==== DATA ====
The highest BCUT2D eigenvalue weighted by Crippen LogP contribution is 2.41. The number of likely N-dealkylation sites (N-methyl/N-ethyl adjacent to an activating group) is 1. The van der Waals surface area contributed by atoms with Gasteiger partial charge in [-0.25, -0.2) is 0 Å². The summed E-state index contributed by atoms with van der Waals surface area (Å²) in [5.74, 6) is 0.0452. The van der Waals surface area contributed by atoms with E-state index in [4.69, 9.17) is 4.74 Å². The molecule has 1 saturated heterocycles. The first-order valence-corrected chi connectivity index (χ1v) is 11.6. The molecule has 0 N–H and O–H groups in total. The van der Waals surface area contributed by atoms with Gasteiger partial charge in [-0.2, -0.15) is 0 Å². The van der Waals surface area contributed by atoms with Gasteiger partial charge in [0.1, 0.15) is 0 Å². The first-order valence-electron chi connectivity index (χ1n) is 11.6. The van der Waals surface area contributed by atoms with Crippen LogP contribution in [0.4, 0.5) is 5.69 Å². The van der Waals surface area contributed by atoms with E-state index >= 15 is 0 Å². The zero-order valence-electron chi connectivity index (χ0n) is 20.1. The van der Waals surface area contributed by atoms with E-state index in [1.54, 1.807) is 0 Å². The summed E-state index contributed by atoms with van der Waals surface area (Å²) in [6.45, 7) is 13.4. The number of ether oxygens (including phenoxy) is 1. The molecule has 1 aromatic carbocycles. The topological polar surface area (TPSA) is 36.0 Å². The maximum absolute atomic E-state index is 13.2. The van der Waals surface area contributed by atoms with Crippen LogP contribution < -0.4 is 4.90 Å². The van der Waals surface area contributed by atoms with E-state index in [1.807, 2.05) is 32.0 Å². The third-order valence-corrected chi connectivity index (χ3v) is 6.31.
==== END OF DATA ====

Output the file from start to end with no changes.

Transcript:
The highest BCUT2D eigenvalue weighted by Crippen LogP contribution is 2.41. The number of likely N-dealkylation sites (N-methyl/N-ethyl adjacent to an activating group) is 1. The van der Waals surface area contributed by atoms with Gasteiger partial charge in [-0.25, -0.2) is 0 Å². The summed E-state index contributed by atoms with van der Waals surface area (Å²) in [5.74, 6) is 0.0452. The van der Waals surface area contributed by atoms with E-state index in [4.69, 9.17) is 4.74 Å². The molecule has 1 saturated heterocycles. The first-order valence-corrected chi connectivity index (χ1v) is 11.6. The molecule has 0 N–H and O–H groups in total. The van der Waals surface area contributed by atoms with Gasteiger partial charge in [-0.2, -0.15) is 0 Å². The van der Waals surface area contributed by atoms with Gasteiger partial charge in [0.1, 0.15) is 0 Å². The first-order valence-electron chi connectivity index (χ1n) is 11.6. The van der Waals surface area contributed by atoms with Crippen LogP contribution in [0.4, 0.5) is 5.69 Å². The van der Waals surface area contributed by atoms with E-state index >= 15 is 0 Å². The zero-order valence-electron chi connectivity index (χ0n) is 20.1. The van der Waals surface area contributed by atoms with E-state index in [1.54, 1.807) is 0 Å². The summed E-state index contributed by atoms with van der Waals surface area (Å²) in [6.45, 7) is 13.4. The number of ether oxygens (including phenoxy) is 1. The molecule has 1 aromatic carbocycles. The topological polar surface area (TPSA) is 36.0 Å². The maximum absolute atomic E-state index is 13.2. The van der Waals surface area contributed by atoms with Crippen LogP contribution < -0.4 is 4.90 Å². The van der Waals surface area contributed by atoms with E-state index in [1.807, 2.05) is 32.0 Å². The third-order valence-corrected chi connectivity index (χ3v) is 6.31.